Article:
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The Independent Culture
Tony Blair's plan to appoint "super nurses" to our hard-pressed hospitals left me calling for a kidney bowl.

But then I wondered why. What was it that brought on this vague feeling of nausea? Was it Mr Blair's oh-so-caring way of expressing himself? Or was it the unsocialist whiff of elitism? Not really. I think it must have been the word super that got me.

It certainly annoyed the nursing profession, which believes that all nurses are super anyway. But that depends on how you write it. As reported, the phrase was printed as two words - "super nurse" - which looked as though the accent could go equally well on the second word as on the first.

In his speech last week, Mr Blair would have pronounced it as a single word, with the accent on its first half. Thus, it would class the nurses with supertankers, and with the superbugs that resist antibiotics and look as though they are going to need more than a few supernurses to defeat them.

If it's one word, super is just the Latin prefix meaning "over and above" as in words like superintendent, as well as in less complimentary ones like superfluous and superannuated and the ludicrous "Supermac" of Vicky's cartoons.

If it's two, then the word becomes an adjective, as in traditional postcards language: "Having a super time, wish you were here." That's the trouble with it. As an adjective, super is distressingly banal.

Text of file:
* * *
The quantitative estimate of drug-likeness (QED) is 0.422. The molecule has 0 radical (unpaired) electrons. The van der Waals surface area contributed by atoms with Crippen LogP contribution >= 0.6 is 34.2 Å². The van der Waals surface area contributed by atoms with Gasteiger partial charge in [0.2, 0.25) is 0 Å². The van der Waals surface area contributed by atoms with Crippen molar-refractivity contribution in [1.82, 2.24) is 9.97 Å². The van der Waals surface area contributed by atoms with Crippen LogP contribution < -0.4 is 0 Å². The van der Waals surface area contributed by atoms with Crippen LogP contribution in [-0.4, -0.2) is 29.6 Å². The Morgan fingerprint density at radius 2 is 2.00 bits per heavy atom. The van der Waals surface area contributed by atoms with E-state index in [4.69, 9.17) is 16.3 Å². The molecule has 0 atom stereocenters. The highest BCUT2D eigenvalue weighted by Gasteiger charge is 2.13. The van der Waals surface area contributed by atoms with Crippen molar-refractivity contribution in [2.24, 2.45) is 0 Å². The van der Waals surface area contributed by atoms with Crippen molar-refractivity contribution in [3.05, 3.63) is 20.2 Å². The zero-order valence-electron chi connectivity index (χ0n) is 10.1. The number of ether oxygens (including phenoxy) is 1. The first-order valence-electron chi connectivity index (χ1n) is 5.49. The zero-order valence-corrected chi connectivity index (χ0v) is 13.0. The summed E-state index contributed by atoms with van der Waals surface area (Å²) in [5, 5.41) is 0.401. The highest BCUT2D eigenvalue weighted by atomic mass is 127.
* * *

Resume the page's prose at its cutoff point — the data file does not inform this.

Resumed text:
Its origins are humdrum enough. The OED says it began as a kind of tradesman's jargon - a shortening from superficial in the expression "superficial foot", which was an old term for "square foot". Or from superfine cloth, or any other product of which the manufacturer felt particularly proud, and could charge more for. (Oil companies were using it in this way when they put "super" on their higher-octane petrol pumps.)

That was all it meant in the middle of the 19th century. Not much magic there. It wasn't until the 1930s that it became a full-blown adjective in its own right, an ingenuous word for anything pleasant, used at first mainly by schoolchildren and Bright Young Things.

Today one hardly ever hears it, except, I fancy, as a bit of camp. It must have already been getting tired when, realising that it didn't mean a lot, people began to soup it up by saying "super-dinner" instead, a habit we got from the States.

But this too is quite passe now. It survives among some users of the Atex computer-setting system, which has three shift-levels, labelled respectively shift, supershift and hypershift, sometimes called superdupershift: it's a mere technical term.

So much for the adjective. It can also be a noun. A "super" is a superior sort of police officer. Or a person with a walk-on part in a film's crowd scene.

If I were a nurse, even a good one, I'm not sure I would be all that flattered by having "super" as part of my job description.